Background: Photopheresis is an immunoregulatory technique in which lymphocytes are reinfused after exposure to a photoactive compound (methoxsalen) and ultraviolet A light. We performed a preliminary study to assess the safety and efficacy of photopheresis in the prevention of acute rejection of cardiac allografts.
Methods: A total of 60 consecutive eligible recipients of primary cardiac transplants were randomly assigned to standard triple-drug immunosuppressive therapy (cyclosporine, azathioprine, and prednisone) alone or in conjunction with photopheresis. The photopheresis group received a total of 24 photopheresis treatments, each pair of treatments given on two consecutive days, during the first six months after transplantation. The regimen for maintenance immunosuppression, the definition and treatment of rejection episodes, the use of prophylactic antibiotics, and the schedule for cardiac biopsies were standardized among all 12 study centers. All the cardiac-biopsy samples were graded in a blinded manner at a central pathology laboratory. Plasma from the subgroup of 34 patients (57 percent) who were enrolled at the nine U.S. centers was analyzed by polymerase-chain-reaction amplification for cytomegalovirus DNA.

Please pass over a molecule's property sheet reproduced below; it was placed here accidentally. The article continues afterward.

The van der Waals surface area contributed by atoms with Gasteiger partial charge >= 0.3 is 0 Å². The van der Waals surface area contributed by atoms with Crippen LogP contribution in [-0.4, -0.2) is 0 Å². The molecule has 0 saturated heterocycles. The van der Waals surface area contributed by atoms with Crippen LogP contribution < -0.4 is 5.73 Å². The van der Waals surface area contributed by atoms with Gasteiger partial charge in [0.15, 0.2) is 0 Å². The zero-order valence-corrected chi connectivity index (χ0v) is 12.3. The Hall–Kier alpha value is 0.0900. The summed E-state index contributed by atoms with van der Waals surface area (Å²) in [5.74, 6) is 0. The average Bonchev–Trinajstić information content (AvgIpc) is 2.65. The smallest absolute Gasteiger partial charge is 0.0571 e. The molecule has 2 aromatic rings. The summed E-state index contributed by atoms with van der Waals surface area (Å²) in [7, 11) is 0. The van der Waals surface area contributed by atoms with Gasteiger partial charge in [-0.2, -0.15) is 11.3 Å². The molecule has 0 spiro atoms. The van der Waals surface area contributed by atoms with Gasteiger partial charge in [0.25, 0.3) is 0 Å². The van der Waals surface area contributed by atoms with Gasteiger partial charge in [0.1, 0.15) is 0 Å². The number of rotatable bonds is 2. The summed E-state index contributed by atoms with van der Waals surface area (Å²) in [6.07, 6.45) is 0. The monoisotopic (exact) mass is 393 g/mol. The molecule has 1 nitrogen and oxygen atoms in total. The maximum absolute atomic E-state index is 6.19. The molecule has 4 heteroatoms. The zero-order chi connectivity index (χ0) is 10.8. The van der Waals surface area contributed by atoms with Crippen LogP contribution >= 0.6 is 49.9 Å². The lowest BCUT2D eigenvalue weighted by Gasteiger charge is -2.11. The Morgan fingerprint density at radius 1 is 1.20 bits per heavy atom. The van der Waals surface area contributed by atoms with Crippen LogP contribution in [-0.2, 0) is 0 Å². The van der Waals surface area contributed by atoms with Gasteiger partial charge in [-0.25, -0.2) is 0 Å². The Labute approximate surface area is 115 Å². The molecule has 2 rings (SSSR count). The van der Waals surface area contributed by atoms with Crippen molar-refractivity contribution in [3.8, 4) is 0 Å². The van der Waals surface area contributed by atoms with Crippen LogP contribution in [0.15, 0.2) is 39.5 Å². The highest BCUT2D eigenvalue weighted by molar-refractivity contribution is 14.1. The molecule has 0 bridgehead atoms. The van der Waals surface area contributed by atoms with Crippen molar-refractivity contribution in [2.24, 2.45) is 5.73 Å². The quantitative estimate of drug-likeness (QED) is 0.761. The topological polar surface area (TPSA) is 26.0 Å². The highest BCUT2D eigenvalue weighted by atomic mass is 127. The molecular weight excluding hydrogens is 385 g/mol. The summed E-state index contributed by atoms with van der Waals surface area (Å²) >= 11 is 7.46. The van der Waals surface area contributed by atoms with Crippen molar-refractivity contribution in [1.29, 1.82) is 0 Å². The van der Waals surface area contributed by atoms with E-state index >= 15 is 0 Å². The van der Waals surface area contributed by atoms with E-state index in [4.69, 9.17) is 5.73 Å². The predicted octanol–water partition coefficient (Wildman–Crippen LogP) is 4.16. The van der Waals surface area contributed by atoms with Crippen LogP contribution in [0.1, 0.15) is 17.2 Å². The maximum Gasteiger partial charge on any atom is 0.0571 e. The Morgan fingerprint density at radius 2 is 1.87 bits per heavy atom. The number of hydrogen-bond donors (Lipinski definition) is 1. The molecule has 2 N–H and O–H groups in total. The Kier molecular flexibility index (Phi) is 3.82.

Results: After six months of follow-up, the mean (+/-SD) number of episodes of acute rejection per patient was 1.44+/-1.0 in the standard-therapy group, as compared with 0.91+/-1.0 in the photopheresis group (P=0.04). Significantly more patients in the photopheresis group had one rejection episode or none (27 of 33) than in the standard-therapy group (14 of 27), and significantly fewer patients in the photopheresis group had two or more rejection episodes (6 of 33) than in the standard-therapy group (13 of 27, P=0.02). There was no significant difference in the time to a first episode of rejection, the incidence of rejection associated with hemodynamic compromise, or survival at 6 and 12 months. Although there were no significant differences in the rates or types of infection, cytomegalovirus DNA was detected significantly less frequently in the photopheresis group than in the standard-therapy group (P=0.04).
Conclusions: In this pilot study, the addition of photopheresis to triple-drug immunosuppressive therapy significantly decreased the risk of cardiac rejection without increasing the incidence of infection.